Here’s a trend that ought to set government officials in larger suburban counties across Virginia on edge. U.S. businesses, declares the Wall Street Journal, have entered a new era of “corporate urbanism.” In a reverse of the post-World War II flight from the city to the suburbs, Motorola, United Continental Holdings, Hillshire Brands and other corporate giants are relocating their headquarters to urban centers or setting up high-profile satellite offices there.
“The showcase headquarters of the past, the beautiful suburban campuses — that’s a very obsolete model now,” Patrick Phillips, CEO of the Urban Land Institute, told the Journal.
The driving force: Corporations are going where the talent is, and Millennials with skills, talent and education increasingly prefer to live in urban centers. Plenty of corporations are staying put. The movement has not become a reverse exodus. But it seems clear which way things are moving. In the economic development game, the balance between city and suburbs has shifted.
Once upon a time, when the suburbs were new, they offered Americans an escape from the turmoil of inner cities with their crime, poverty, terrible schools and high taxes. But crime has declined dramatically; the fear factor is not driving people out of the central cities any more. Poverty is dispersing, too. While much of it remains concentrated in inner cities, poor people are being displaced by gentrification and they’re moving to the cheapest (because they’re the least desirable) neighborhoods in their regions, which tend to be the aging, ’50s- and ’60s-era neighborhoods in suburban counties. As poverty suburbanizes, it brings the social pathologies of poverty to suburban schools. Decades into the Post World War II suburban experiment, many ‘burbs have lost their disposable newness. Meanwhile, a generation of young people is discovering an appreciation for the authentic and walkable urbanism of the older cities.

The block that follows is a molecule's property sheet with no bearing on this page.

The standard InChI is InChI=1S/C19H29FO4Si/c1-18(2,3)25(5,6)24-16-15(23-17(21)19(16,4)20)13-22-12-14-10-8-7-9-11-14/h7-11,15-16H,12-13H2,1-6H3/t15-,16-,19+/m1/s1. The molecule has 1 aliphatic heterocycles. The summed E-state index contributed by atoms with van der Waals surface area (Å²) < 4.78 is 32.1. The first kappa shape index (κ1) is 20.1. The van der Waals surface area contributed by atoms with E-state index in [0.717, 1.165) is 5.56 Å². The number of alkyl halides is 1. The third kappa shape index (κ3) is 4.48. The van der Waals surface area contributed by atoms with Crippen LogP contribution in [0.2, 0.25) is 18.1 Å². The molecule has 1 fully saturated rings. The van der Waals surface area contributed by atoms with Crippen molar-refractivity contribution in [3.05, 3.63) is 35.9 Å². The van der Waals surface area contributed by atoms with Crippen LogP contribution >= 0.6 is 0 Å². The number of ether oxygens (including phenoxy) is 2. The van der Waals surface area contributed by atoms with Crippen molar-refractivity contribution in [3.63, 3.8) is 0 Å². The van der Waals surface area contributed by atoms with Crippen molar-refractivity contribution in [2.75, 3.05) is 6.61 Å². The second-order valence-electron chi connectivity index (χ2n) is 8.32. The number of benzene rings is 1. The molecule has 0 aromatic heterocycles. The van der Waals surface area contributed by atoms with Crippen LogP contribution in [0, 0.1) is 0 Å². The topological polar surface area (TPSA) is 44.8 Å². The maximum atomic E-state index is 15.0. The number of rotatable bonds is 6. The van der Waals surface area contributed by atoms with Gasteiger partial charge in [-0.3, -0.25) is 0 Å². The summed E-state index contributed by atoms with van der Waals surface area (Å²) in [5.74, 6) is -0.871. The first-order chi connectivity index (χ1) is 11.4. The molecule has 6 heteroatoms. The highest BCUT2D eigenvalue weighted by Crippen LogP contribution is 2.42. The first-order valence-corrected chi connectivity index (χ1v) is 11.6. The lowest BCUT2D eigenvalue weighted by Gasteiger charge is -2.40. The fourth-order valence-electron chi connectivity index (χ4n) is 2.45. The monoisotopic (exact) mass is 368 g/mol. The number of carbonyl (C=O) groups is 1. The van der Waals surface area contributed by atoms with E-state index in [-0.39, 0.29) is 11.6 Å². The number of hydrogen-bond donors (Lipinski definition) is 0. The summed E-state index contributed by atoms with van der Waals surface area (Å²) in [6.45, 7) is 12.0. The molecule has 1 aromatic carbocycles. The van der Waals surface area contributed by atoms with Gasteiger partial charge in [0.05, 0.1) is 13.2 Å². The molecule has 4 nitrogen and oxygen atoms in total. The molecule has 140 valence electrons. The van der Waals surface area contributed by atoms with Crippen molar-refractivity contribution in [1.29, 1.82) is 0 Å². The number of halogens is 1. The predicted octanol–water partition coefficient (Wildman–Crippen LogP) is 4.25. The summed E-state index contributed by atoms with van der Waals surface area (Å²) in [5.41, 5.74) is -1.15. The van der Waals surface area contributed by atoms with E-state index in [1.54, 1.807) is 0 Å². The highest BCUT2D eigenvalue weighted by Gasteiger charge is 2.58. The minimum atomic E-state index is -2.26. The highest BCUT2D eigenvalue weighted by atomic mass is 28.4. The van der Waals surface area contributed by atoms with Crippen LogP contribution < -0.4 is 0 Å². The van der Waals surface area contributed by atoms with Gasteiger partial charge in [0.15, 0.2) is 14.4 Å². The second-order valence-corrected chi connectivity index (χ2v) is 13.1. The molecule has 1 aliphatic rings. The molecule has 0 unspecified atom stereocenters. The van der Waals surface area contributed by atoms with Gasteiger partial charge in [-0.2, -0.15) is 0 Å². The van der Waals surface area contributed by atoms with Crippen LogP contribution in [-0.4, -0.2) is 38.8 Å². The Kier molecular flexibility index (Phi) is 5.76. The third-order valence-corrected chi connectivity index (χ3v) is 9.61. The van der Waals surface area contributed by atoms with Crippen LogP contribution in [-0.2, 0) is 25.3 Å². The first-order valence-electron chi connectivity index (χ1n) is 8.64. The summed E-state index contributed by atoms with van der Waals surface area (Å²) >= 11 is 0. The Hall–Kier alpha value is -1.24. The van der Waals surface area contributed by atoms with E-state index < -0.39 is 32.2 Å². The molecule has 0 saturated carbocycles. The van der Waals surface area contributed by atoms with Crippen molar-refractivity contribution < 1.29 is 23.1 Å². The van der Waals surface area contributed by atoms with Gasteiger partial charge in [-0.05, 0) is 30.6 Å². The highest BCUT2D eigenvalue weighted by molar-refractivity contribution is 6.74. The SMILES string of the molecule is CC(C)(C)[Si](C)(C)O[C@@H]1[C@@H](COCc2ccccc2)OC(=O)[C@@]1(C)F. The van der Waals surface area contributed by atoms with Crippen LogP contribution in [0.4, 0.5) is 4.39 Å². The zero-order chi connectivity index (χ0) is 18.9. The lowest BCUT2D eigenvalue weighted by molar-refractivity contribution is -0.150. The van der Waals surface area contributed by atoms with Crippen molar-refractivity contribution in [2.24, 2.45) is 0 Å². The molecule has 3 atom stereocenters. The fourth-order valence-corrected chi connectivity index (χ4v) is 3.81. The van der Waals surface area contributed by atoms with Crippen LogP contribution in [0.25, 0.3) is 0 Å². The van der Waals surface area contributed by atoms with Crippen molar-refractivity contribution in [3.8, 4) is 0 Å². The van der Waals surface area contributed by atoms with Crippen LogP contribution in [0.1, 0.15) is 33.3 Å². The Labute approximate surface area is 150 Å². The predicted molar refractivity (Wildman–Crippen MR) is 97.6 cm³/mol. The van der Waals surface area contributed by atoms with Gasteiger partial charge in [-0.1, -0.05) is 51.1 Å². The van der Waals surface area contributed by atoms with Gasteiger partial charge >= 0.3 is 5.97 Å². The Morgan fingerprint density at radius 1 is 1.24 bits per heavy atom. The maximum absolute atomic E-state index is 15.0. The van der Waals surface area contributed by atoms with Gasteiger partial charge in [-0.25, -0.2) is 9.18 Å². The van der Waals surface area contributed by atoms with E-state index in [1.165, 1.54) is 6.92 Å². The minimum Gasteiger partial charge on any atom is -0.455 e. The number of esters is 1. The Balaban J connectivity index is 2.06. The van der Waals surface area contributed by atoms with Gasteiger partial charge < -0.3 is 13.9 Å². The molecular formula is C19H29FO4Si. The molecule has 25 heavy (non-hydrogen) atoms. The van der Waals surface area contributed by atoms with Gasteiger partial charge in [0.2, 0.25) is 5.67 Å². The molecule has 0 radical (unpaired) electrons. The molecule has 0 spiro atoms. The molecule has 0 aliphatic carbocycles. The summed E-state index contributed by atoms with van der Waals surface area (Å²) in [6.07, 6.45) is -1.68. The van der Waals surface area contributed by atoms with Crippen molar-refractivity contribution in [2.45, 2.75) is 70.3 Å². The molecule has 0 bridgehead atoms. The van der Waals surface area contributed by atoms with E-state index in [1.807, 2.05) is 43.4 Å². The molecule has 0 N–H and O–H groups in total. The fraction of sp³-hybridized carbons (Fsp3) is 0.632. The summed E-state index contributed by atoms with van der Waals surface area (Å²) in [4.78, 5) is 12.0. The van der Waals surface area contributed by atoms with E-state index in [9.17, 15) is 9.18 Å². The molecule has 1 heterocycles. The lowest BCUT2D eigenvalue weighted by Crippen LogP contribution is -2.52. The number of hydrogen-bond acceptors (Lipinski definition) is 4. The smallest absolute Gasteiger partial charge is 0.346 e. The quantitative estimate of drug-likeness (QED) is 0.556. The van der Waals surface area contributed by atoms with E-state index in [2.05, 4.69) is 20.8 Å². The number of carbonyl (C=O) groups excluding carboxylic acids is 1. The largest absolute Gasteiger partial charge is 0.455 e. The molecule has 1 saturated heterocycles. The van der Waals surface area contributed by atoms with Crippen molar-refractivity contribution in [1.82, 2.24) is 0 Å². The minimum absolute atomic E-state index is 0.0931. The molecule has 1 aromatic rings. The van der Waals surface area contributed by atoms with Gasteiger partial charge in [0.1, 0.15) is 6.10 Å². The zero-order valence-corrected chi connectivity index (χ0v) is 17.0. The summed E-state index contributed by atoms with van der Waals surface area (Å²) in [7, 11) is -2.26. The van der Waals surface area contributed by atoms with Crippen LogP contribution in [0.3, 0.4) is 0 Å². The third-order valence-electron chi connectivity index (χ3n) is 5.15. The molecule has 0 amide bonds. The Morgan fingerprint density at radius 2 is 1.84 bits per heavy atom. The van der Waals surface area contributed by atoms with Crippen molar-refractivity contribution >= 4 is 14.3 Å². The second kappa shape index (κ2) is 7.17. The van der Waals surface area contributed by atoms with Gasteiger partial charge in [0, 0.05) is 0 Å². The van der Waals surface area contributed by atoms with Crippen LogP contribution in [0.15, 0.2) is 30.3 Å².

Lesson to Virginia’s urban-core localities: Hang tough, things are going your way. Build on what you’ve got. Scrap those stupid suburban-inspired zoning codes you adopted in the ’70s and foster more walkable, bikeable urbanism. Don’t screw things up by raising taxes, your primary competitive disadvantage.
Lesson to Virginia’s suburban counties: Whether you recognize it or not, you have a big problem. Your traditional advantages are eroding. People like your lower taxes, but that’s not all they’re looking for. People do like your public schools, but the majority of new households being created are childless. You’ve got to reinvent yourselves.